Positive Mental Health

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The concept of positive mental health was developed by Marie Jahoda, who argues that positive mental health can be viewed as an enduring personality characteristic or as a less permanent function of personality and the social situation (Jahoda 1958). This article summarizes Jahoda's approach to positive mental health, reviews other discussions of the concept, describes a challenge to the assumption that positive mental health requires the accurate perception of reality, examines the value assumptions inherent in the concept, and compares the notions of normality and positive mental health.

In her classic book, Current Concepts of Positive Mental Health (1958), Jahoda identified the following six approaches to the definition of positive mental health, which are described in detail below: (1) attitude toward own self; (2) growth, development, and self-actualization; (3) integration; (4) autonomy; (5) perception of reality; and (6) environmental mastery.

  1. Acceptance of self, self-confidence, and self-reliance characterize the mentally healthy person. An important attribute of positive mental health includes the understanding of one's strengths and weaknesses, coupled with the conviction that one's positive characteristics outweigh the negative traits. Independence, initiative, and self-esteem are other indictors of positive mental health.
  2. The realization of one's potential is the underlying assumption of this dimension of positive mental health. Maslow (1954) explains that self-actualization is a motive that encourages the person to maximize capabilities and talents. It is hypothesized that growth motivation is related to positive mental health. Rather than meeting basic human needs, self-actualization implies movement toward higher goals. This dimension of positive mental health also implies an investment in living—a concern with other people and one's environment, rather than a primary focus on satisfying one's own needs.
  3. The person with positive mental health has a balance of psychic forces, a unified outlook on life, and resistance to stress. Psychoanalysts view integration as the balance of the id, the ego, and the superego. This balance is viewed as changeable, with flexibility as the desired end result. Positive mental health refers to integration at the cognitive level, which implies a unifying philosophy of life that shapes feelings and behaviors. Finally, resistance to stress characterizes the integrated person. The mentally healthy person can adapt to stress without deteriorating. Everyone experiences anxiety when encountering a stressful situation. A mentally healthy response to anxiety and stress suggests some tolerance of tension, ambiguity, and frustration.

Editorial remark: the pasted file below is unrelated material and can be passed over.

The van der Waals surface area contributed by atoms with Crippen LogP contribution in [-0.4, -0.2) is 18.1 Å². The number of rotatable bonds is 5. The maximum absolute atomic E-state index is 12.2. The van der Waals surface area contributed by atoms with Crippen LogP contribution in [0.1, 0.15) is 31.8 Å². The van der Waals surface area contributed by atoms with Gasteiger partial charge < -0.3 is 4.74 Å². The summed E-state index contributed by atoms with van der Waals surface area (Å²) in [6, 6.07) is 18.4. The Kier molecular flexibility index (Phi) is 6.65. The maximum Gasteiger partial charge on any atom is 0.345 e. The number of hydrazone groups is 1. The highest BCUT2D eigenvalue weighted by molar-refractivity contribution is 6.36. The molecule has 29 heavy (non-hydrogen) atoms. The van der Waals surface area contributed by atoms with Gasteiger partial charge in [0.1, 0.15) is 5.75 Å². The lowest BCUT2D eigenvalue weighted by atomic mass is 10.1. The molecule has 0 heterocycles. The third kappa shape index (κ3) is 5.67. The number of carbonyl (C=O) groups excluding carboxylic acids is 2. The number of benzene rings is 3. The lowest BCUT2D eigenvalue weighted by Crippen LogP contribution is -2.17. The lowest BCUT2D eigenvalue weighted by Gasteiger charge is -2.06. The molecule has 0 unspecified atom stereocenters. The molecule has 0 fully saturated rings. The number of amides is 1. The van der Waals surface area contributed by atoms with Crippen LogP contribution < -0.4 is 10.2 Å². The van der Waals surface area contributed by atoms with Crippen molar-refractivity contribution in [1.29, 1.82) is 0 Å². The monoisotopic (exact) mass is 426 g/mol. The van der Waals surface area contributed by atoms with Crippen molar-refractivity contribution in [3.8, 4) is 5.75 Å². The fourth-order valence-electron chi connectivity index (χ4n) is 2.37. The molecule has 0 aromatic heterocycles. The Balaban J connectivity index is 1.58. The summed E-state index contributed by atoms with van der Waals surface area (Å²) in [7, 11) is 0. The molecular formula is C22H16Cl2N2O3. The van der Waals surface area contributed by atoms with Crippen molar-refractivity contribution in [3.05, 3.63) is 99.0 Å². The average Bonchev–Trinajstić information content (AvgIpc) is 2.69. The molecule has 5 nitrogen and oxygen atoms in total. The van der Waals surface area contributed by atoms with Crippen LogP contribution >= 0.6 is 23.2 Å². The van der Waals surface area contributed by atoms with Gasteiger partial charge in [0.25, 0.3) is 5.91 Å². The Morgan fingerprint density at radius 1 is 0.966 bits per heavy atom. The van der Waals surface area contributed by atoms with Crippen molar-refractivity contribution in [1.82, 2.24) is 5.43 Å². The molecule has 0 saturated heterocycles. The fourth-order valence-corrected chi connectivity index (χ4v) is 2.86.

4. Autonomy refers to self-determination and independence in decision making. The concept suggests that the person with positive mental health is self-directed and self-controlled. The individual acts independently of the outside world; behavior is not dictated by environmental circumstances.
    Jahoda points out that some authors have a different interpretation of autonomy. Autonomy may be defined as having freedom of choice about conforming to societal norms. This perspective implies that the person is not independent of the environment, but does have free choice to decide how to respond to societal demands.
  5. "As a rule, the perception of reality is called mentally healthy when what the individual sees corresponds to what is actually there" (Jahoda 1958, p. 49). Mentally healthy reality perception includes perception free from need distortion. A mentally healthy person views the world without distortions, fitting the perception to objective cues that are present, and does not reject evidence because it does not fit his or her wishes or needs.
    Jahoda argues that this dimension of positive mental health implies the ability to perceive others in an empathetic manner. This social sensitivity enables a healthy person to put himself or herself in another person's place and anticipate that person's behavior in a given social situation.